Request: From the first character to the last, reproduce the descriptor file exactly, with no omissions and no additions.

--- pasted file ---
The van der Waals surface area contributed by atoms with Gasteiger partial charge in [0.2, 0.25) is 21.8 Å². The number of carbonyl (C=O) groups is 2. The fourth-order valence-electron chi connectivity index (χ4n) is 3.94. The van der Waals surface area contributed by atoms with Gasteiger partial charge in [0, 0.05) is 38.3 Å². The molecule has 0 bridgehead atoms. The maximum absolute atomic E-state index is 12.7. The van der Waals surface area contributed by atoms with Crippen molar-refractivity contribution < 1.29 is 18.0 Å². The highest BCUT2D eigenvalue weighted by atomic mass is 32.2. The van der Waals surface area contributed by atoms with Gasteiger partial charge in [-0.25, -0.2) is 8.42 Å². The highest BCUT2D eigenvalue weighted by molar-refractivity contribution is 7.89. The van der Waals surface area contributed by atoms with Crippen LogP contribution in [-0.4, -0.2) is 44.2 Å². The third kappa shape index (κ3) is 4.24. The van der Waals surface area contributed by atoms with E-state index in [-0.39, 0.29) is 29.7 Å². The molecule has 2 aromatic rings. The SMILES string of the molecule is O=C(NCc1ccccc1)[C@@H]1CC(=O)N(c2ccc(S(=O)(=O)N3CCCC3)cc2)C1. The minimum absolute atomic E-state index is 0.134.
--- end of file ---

The van der Waals surface area contributed by atoms with Gasteiger partial charge in [0.2, 0.25) is 21.8 Å². The number of carbonyl (C=O) groups is 2. The fourth-order valence-electron chi connectivity index (χ4n) is 3.94. The van der Waals surface area contributed by atoms with Gasteiger partial charge in [0, 0.05) is 38.3 Å². The molecule has 0 bridgehead atoms. The maximum absolute atomic E-state index is 12.7. The van der Waals surface area contributed by atoms with Crippen molar-refractivity contribution < 1.29 is 18.0 Å². The highest BCUT2D eigenvalue weighted by atomic mass is 32.2. The van der Waals surface area contributed by atoms with Gasteiger partial charge in [-0.25, -0.2) is 8.42 Å². The highest BCUT2D eigenvalue weighted by molar-refractivity contribution is 7.89. The van der Waals surface area contributed by atoms with Crippen LogP contribution in [-0.4, -0.2) is 44.2 Å². The third kappa shape index (κ3) is 4.24. The van der Waals surface area contributed by atoms with E-state index in [-0.39, 0.29) is 29.7 Å². The molecule has 2 aromatic rings. The SMILES string of the molecule is O=C(NCc1ccccc1)[C@@H]1CC(=O)N(c2ccc(S(=O)(=O)N3CCCC3)cc2)C1. The minimum absolute atomic E-state index is 0.134.